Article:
Last edited by Khazul on Mon Jan 19, 2009 6:19 pm, edited 2 times in total.
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thelike5
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Post by thelike5 » Mon Jan 19, 2009 6:12 pm

Khazul wrote:
Robert Henke wrote:Yes, right, i always overlook this one! And (as far as I know) the company does well with it, and they deserve it.

Robert
And you guys *NEED* to talk to them more - Next time your up near dortmund get marc out for a beer and persuade him he needs to use Live instead of Logic ;)

Im sure some good little things could come out of giving each other a little bit of support.
I'm with you on this one; although the TI instructional video for the new OS 3 at NAMM showed Ableton as the host instead of Logic this time!

rikhyray
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Post by rikhyray » Mon Jan 19, 2009 6:38 pm

Robert Henke wrote:Why does no hardware manufacturer build a new interesting synthesizer anymore?
What about Dave Smith. Mopho is ridiculously cheap and I would take it anytime over Blofelds and TIs, G2s, definitely inspires me more then units that cost couple of times more. The drum machine he works on with Roger L. might be THE DRUM MACHINE. Evolver is still interesting, so is poly.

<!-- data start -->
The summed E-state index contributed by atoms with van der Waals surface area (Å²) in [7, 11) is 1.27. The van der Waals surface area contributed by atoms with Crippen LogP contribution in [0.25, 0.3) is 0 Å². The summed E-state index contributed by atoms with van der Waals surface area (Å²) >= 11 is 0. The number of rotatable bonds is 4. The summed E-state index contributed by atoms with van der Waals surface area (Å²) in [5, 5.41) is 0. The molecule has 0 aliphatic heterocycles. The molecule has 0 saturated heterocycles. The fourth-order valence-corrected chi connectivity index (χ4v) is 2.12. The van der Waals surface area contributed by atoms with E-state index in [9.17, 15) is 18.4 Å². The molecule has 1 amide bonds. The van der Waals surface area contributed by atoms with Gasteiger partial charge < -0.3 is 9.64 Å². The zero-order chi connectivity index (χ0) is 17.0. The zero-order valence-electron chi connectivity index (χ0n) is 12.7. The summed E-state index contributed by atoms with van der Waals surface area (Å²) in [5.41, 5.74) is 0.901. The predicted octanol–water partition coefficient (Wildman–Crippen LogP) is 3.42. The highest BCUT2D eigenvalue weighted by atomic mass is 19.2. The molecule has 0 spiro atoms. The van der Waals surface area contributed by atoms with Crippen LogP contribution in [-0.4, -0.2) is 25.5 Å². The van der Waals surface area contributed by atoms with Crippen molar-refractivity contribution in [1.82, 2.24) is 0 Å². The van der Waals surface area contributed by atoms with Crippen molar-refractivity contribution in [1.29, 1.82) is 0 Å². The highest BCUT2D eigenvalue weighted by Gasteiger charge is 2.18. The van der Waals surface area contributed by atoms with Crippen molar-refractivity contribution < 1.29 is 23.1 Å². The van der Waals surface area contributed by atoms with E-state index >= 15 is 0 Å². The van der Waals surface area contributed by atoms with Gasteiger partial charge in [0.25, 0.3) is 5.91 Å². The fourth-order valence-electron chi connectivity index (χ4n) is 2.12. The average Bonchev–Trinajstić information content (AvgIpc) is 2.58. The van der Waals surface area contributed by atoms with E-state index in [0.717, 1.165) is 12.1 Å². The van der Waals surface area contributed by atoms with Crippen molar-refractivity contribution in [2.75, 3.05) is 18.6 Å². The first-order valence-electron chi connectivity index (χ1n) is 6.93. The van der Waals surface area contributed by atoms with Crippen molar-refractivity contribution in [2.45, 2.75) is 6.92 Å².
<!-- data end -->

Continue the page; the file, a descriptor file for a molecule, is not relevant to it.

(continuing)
The fact that Mopho is sold out and on backorders should teach something other manufacturers, also that they dont have to be priced like Hartmann or rather cant, if you want to sell any.

Khazul
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Post by Khazul » Mon Jan 19, 2009 6:59 pm

rikhyray wrote:
Robert Henke wrote:Why does no hardware manufacturer build a new interesting synthesizer anymore?
What about Dave Smith. Mopho is ridiculously cheap and I would take it anytime over Blofelds and TIs, G2s, definitely inspires me more then units that cost couple of times more. The drum machine he works on with Roger L. might be THE DRUM MACHINE. Evolver is still interesting, so is poly.
The fact that Mopho is sold out and on backorders should teach something other manufacturers, also that they dont have to be priced like Hartmann or rather cant, if you want to sell any.
Well its an analog monosynth and everyone beleives analog is better.
As it happens the mopho is a very good bass synth, but being sold out all the time doesnt mean its good - it just means someone is being very careful with how many they produce. Access do this is well - it keeps the price up.